OT Lectionary April 20th Easter Sunday Exodus 14:10 – 31, 15:20-21

Just as the Passover has symbolised for Christians the sacrifice of Jesus on the cross, so the crossing of the Red Sea has symbolised resurrection and deliverance. The links with water are important in Christian baptism, and as with Maundy Thursday and the Passover we have today a rich vein of symbolism as we celebrate today the mighty acts of God in raising Jesus from the grave.

The starting point of the story is the sheer hopelessness of the Israelites’ situation. With the sea in front of them and the Egyptian army behind, they quite literally have nowhere to go. There simply is no human solution to their problem: what is needed is nothing short of a miracle. But God is a God of miracles, and so just as it is needed, one is provided. The sea opens, and they are free. In fact they are a lot freer than they expect as those who would kill or recapture them are drowned in the very waters which have parted to allow them the road to freedom.


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One of my more memorable sermons, about Mars Bars and Lifebelts, asks the question ‘How do you understand your salvation?’ Many Christians see their relationship with God as a bit like if I were to give them a Mars Bar. Most of them would be really grateful to me (apart from once when I chose a member of the congregation who was allergic to chocolate, but that was just an unfortunate pick on my part). But if instead of my giving them a Mars I had given them a lifebelt just as they were drowning, they would be more than merely grateful: they would quite literally own me their life. Jesus doesn’t just come along to make our quite nice days even better with a little gift called ‘salvation’: he quite literally provides a miraculous rescue for those who without him would remain dead in their sins. What we need to save us is nothing short of a miracle: the rising of Jesus from death, when we had nothing in ourselves to save ourselves, is that miracle.

Exodus 14 also encourages us to hope for a miracle when all looks hopeless. The famous words in verse 13 ring down the ages to all who face impossible situations: ‘Do not be afraid. Stand firm and you will see the deliverance the Lord will bring you’. Our instinct is so often to rush around trying to sort out our own problems: God is the God both of the 11th hour and of those who can hold onto their trust in him with quiet faith.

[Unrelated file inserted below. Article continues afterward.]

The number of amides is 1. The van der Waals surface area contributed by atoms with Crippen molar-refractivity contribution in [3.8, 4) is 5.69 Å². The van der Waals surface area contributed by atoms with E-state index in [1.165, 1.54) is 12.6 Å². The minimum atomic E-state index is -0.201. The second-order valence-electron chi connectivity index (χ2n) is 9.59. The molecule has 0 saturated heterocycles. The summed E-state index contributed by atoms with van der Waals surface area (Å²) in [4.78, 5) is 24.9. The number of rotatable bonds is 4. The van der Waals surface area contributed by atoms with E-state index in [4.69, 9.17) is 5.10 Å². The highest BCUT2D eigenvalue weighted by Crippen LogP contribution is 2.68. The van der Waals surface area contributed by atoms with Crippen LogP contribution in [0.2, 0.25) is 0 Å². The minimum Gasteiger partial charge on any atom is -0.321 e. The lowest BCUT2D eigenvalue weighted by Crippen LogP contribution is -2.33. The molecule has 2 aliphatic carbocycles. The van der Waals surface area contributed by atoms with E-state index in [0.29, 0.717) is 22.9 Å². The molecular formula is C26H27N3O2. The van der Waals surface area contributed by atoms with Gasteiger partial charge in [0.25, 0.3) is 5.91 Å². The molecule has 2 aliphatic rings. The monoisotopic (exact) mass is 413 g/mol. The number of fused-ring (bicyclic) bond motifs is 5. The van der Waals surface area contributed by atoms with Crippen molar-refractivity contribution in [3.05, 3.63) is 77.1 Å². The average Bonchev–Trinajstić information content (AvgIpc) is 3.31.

Another motif is the glorification of God through this mighty miracle. ‘The Egyptians will know that I am God’ says the Lord to Moses, although in the event they won’t know it for very long before the sea gets them. The resurrection of Jesus vindicates him, and his Father, before the world which has hounded and condemned him. It is in the nature of judgement that there will be those who realise the truth too late: Revelation 1:7 talks about the mourning of those who had pierced Jesus but them seen him gloriously vindicated as he comes in glory. The celebrations of this greatest day of the Christian year also have a bittersweet flavour as we are reminded of the urgency of the task of telling others about Christ’s victory.

OT Lectionary April 17th Maundy Thursday Ex 12:1-14

The gospel writers disagree about the exact relationship between the Last Supper and the Passover meal. But there clearly is a link, and the story of the first Passover can help in our appreciation of this most holy day. The essence is that it is a night of God’s dramatic judgement on a nation whose monarch has consistently refused to comply with God’s instructions to him, preferring to keep Israel as his slaves, working in appalling conditions and under cruel domination. To our minds it seems profoundly unfair that just because of Pharaoh’s hardness of heart the entire Egyptian nation should be bereaved, but God’s ways are different from ours, and we are reminded not of the unfairness of a vindictive God but rather of the awesome responsibility of leadership. Politicians make bad decisions and nations suffer: it was ever thus, and continues to be so today.


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But it is also a night of rescue, as the people God has called as his own find their freedom from slavery and oppression, and begin a new journey to a home of their own. The blood on their doorposts provides a dramatic symbol of the cost of their freedom, and this most momentous of events becomes the turning point for Israel, the night to which all further generations will look back as their reference point.